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What are the cognitive styles of learning?
Cognitive/Learning Styles. Cognitive styles refer to the preferred way an individual processes information. Unlike individual differences in abilities (e.g., Gardner, Guilford, Sternberg) which describe peak performance, styles describe a person’s typical mode of thinking, remembering or problem solving.
Cognitive style
Cognitive style or thinking style is a concept used in cognitive psychology to describe the way individuals think, perceive and remember information. Cognitive style differs from cognitive ability, the latter being measured by aptitude tests or so-called intelligence tests.

What Is Learning?

Learning is an adaptive function by which our nervous system changes in relation to stimuli in the environment, thus changing our behavioral responses and permitting us to function in our environment. The process occurs initially in our nervous system in response to environmental stimuli. Neural pathways can be strengthened, pruned, activated, or rerouted, all of which cause changes in our behavioral responses.

Instincts and reflexes are innate behaviors—they occur naturally and do not involve learning. In contrast, learning is a change in behavior or knowledge that results from experience. The field of behavioral psychology focuses largely on measurable behaviors that are learned, rather than trying to understand internal states such as emotions and attitudes.

Types of Learning

There are three main types of learning: classical conditioning, operant conditioning, and observational learning. Both classical and operant conditioning are forms of associative learning, in which associations are made between events that occur together. Observational learning is just as it sounds: learning by observing others.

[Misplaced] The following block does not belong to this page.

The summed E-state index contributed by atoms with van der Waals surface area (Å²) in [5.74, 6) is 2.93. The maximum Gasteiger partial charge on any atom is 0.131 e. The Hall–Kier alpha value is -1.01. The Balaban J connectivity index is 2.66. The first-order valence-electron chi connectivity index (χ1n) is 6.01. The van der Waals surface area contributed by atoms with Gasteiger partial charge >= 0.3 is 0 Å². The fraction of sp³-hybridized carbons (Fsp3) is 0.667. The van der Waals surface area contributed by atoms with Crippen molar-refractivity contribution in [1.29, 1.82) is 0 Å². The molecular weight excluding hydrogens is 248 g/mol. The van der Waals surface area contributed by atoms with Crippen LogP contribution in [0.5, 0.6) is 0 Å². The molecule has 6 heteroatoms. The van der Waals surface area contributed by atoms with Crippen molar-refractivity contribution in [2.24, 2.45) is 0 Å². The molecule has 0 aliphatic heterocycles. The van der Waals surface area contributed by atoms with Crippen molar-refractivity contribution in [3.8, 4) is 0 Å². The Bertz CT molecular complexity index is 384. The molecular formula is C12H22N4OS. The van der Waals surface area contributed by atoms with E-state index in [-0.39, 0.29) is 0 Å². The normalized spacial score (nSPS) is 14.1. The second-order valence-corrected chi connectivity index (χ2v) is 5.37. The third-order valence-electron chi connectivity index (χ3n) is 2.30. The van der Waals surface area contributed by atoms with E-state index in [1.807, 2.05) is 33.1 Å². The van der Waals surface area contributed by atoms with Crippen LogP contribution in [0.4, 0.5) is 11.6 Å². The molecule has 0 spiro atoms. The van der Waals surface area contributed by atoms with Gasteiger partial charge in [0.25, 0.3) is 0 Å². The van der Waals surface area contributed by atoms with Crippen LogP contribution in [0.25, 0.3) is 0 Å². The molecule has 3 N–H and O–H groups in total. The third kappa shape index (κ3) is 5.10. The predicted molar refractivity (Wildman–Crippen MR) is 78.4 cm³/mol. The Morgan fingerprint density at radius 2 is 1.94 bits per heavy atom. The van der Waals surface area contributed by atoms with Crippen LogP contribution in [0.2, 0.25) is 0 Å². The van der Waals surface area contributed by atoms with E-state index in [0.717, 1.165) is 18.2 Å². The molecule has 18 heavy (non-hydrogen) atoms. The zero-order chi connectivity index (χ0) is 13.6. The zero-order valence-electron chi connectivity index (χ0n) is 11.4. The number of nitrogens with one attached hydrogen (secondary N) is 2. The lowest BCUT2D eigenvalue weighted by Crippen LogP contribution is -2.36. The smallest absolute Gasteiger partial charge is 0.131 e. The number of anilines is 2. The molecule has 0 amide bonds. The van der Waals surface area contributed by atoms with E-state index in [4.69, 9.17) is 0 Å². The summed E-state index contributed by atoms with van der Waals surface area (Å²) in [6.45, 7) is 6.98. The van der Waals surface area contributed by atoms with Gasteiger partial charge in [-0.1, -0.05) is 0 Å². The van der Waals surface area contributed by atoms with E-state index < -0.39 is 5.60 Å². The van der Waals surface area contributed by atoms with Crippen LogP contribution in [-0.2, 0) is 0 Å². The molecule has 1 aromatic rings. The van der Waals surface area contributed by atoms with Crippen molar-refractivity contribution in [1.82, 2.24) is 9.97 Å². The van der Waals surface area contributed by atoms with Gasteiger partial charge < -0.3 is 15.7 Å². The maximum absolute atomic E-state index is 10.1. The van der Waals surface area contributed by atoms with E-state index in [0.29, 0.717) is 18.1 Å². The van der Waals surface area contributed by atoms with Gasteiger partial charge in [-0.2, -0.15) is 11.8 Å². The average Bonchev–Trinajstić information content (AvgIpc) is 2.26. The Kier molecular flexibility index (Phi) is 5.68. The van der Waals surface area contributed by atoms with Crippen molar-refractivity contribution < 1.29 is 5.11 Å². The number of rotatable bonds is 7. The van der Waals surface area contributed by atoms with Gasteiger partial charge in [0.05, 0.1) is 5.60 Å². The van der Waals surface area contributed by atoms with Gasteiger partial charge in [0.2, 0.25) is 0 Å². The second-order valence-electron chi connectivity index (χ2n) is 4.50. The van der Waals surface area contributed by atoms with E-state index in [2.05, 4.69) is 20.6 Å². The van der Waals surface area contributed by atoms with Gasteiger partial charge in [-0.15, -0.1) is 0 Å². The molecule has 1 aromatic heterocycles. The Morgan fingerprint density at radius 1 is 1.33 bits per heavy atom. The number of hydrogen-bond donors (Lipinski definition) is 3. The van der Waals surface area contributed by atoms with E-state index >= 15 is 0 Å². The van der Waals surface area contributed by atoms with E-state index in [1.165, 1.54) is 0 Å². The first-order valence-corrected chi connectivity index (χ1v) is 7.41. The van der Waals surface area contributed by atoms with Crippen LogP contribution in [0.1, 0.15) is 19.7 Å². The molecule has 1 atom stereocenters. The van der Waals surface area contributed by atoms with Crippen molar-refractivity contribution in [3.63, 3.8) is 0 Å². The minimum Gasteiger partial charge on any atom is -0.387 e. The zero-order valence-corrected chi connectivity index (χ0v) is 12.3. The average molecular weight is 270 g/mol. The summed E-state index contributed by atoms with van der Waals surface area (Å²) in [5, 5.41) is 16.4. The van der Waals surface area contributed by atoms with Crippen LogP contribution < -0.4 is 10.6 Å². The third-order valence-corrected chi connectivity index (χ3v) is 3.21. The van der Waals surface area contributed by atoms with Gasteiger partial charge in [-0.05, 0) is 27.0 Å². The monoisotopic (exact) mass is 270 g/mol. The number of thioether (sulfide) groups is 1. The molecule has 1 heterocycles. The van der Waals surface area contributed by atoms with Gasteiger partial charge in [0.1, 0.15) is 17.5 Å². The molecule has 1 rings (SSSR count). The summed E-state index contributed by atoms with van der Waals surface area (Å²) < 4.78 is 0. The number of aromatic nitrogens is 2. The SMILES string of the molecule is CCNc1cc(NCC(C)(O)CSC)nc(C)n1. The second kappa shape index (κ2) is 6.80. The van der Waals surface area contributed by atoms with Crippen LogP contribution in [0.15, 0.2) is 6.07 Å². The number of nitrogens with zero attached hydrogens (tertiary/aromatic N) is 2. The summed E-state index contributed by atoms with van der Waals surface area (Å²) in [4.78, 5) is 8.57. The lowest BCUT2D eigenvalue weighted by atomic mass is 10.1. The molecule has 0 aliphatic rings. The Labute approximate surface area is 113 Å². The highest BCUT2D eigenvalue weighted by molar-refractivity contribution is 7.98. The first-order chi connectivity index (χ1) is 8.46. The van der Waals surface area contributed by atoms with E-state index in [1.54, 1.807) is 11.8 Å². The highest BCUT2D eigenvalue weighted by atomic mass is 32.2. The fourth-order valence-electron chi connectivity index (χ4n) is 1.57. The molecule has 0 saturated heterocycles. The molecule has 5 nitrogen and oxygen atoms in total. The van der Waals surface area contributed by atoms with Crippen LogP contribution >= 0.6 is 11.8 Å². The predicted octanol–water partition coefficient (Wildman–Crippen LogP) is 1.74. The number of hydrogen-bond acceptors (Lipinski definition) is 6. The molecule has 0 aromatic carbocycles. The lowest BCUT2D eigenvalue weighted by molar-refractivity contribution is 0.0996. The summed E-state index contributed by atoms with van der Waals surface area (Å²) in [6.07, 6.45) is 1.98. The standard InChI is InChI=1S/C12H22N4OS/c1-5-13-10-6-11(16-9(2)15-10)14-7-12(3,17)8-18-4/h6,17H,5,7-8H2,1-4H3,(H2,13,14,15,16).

Classical Conditioning

Classical conditioning is a process by which we learn to associate events, or stimuli, that frequently happen together; as a result of this, we learn to anticipate events. Ivan Pavlov conducted a famous study involving dogs in which he trained (or conditioned) the dogs to associate the sound of a bell with the presence of a piece of meat. The conditioning is achieved when the sound of the bell on its own makes the dog salivate in anticipation for the meat.

Operant Conditioning

Operant conditioning is the learning process by which behaviors are reinforced or punished, thus strengthening or extinguishing a response. Edward Thorndike coined the term “law of effect,” in which behaviors that are followed by consequences that are satisfying to the organism are more likely to be repeated, and behaviors that are followed by unpleasant consequences are less likely to be repeated. B. F. Skinner researched operant conditioning by conducting experiments with rats in what he called a “Skinner box.” Over time, the rats learned that stepping on the lever directly caused the release of food, demonstrating that behavior can be influenced by rewards or punishments. He differentiated between positive and negative reinforcement, and also explored the concept of extinction.

Observational Learning

Observational learning occurs through observing the behaviors of others and imitating those behaviors—even if there is no reinforcement at the time. Albert Bandura noticed that children often learn through imitating adults, and he tested his theory using his famous Bobo-doll experiment. Through this experiment, Bandura learned that children would attack the Bobo doll after viewing adults hitting the doll.


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